Finally, the following facts relate to the protests in Ferguson immediately following the shooting:

– Across the country, numerous black citizens have been shot and killed by white police officers under suspicious circumstances.

– Unarmed black teens Trayvon Martin and Jordan Davis have also been killed by white citizens in recent years.  Mostlywhite juries failed to convict the offending citizens of murder (Mike Dunn, Davis’s killer, was found guilty of multiple counts of attempted murder, while George Zimmerman, who killed Martin, was acquitted).

Most protests were entirely peaceful, but a small percentage of people threw molotov cocktails and looted local stores.

– The Ferguson police, wearing military attire and sporting intense assault weapons, pointed guns at and used tear gas and other violent crowd control tactics on peaceful protesters.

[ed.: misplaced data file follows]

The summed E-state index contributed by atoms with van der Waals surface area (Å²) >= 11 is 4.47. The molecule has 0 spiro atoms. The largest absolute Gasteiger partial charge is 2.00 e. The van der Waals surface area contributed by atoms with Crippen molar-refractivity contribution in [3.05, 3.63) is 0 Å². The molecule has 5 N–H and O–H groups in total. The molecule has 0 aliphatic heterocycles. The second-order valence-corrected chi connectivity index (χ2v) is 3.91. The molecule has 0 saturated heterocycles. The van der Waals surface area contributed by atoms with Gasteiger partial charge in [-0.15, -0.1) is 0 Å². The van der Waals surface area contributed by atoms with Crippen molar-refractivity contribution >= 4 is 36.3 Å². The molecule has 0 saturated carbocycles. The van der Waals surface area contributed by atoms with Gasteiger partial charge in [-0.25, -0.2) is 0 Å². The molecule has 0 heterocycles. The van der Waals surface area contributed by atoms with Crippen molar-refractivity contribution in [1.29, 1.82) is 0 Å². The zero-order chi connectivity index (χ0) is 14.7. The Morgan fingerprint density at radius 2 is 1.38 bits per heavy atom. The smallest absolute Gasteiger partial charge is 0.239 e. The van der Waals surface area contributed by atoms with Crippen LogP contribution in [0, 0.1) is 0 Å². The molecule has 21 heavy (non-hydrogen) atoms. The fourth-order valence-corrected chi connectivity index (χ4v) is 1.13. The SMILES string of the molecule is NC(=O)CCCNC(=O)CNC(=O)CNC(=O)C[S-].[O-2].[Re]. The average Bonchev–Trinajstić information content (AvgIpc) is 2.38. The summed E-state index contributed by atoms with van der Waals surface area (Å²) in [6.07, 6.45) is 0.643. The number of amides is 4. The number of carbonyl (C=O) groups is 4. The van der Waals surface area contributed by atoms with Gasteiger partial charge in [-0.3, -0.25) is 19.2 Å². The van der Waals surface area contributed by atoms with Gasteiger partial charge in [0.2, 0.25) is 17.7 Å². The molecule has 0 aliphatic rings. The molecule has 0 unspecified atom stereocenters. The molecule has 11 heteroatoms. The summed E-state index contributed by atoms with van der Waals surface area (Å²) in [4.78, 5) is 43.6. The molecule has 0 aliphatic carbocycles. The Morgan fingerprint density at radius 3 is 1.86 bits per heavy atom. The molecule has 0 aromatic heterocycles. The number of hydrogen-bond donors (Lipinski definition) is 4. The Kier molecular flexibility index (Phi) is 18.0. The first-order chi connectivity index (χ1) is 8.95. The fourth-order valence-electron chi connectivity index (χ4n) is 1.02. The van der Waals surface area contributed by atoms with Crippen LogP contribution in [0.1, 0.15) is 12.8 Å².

– There is a clear pattern of racial profiling in Ferguson.  About 67% of Ferguson citizens are black, but black people comprise less than 6% of the Ferguson police force.  Over 85% of police stops and arrests are for black people.  Some police lieutenants in Missouri have been caught ordering indiscriminate harassment of black citizens.

– The city of Ferguson makes considerable revenue by routinely fining poor black people for minor offenses (like driving with a suspended license).  When they can’t pay, these citizens often spend time in prison.

These facts can help us categorize more evidence-based viewpoints: